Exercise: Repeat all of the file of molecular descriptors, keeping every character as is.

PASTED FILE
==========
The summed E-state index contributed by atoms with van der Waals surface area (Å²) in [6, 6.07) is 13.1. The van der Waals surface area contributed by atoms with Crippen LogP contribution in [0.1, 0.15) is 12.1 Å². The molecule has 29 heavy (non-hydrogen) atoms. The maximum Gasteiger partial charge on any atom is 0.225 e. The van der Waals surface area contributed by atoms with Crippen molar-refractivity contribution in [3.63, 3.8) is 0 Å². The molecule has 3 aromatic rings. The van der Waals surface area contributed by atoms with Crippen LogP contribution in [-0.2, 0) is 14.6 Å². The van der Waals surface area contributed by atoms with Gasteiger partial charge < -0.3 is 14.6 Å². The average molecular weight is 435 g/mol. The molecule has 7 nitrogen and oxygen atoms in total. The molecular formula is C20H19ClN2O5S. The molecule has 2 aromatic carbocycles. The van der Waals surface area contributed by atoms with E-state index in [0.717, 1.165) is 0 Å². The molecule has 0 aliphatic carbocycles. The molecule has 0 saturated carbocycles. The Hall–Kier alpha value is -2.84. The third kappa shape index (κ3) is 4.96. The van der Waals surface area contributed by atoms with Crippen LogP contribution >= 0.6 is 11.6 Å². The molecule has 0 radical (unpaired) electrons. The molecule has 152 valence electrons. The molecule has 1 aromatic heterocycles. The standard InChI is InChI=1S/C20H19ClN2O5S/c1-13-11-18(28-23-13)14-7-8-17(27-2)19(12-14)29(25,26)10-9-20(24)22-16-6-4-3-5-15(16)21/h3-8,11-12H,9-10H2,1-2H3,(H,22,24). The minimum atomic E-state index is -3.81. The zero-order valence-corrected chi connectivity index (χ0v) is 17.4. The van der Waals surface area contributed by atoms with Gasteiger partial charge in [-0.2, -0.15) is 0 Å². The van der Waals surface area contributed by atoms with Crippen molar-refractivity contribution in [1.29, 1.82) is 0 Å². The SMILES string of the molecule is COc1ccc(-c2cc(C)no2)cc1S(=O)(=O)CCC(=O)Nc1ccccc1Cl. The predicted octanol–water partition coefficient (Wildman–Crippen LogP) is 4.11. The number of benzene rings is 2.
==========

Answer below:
The summed E-state index contributed by atoms with van der Waals surface area (Å²) in [6, 6.07) is 13.1. The van der Waals surface area contributed by atoms with Crippen LogP contribution in [0.1, 0.15) is 12.1 Å². The molecule has 29 heavy (non-hydrogen) atoms. The maximum Gasteiger partial charge on any atom is 0.225 e. The van der Waals surface area contributed by atoms with Crippen molar-refractivity contribution in [3.63, 3.8) is 0 Å². The molecule has 3 aromatic rings. The van der Waals surface area contributed by atoms with Crippen LogP contribution in [-0.2, 0) is 14.6 Å². The van der Waals surface area contributed by atoms with Gasteiger partial charge < -0.3 is 14.6 Å². The average molecular weight is 435 g/mol. The molecule has 7 nitrogen and oxygen atoms in total. The molecular formula is C20H19ClN2O5S. The molecule has 2 aromatic carbocycles. The van der Waals surface area contributed by atoms with E-state index in [0.717, 1.165) is 0 Å². The molecule has 0 aliphatic carbocycles. The molecule has 0 saturated carbocycles. The Hall–Kier alpha value is -2.84. The third kappa shape index (κ3) is 4.96. The van der Waals surface area contributed by atoms with Crippen LogP contribution >= 0.6 is 11.6 Å². The molecule has 0 radical (unpaired) electrons. The molecule has 152 valence electrons. The molecule has 1 aromatic heterocycles. The standard InChI is InChI=1S/C20H19ClN2O5S/c1-13-11-18(28-23-13)14-7-8-17(27-2)19(12-14)29(25,26)10-9-20(24)22-16-6-4-3-5-15(16)21/h3-8,11-12H,9-10H2,1-2H3,(H,22,24). The minimum atomic E-state index is -3.81. The zero-order valence-corrected chi connectivity index (χ0v) is 17.4. The van der Waals surface area contributed by atoms with Gasteiger partial charge in [-0.2, -0.15) is 0 Å². The van der Waals surface area contributed by atoms with Crippen molar-refractivity contribution in [1.29, 1.82) is 0 Å². The SMILES string of the molecule is COc1ccc(-c2cc(C)no2)cc1S(=O)(=O)CCC(=O)Nc1ccccc1Cl. The predicted octanol–water partition coefficient (Wildman–Crippen LogP) is 4.11. The number of benzene rings is 2.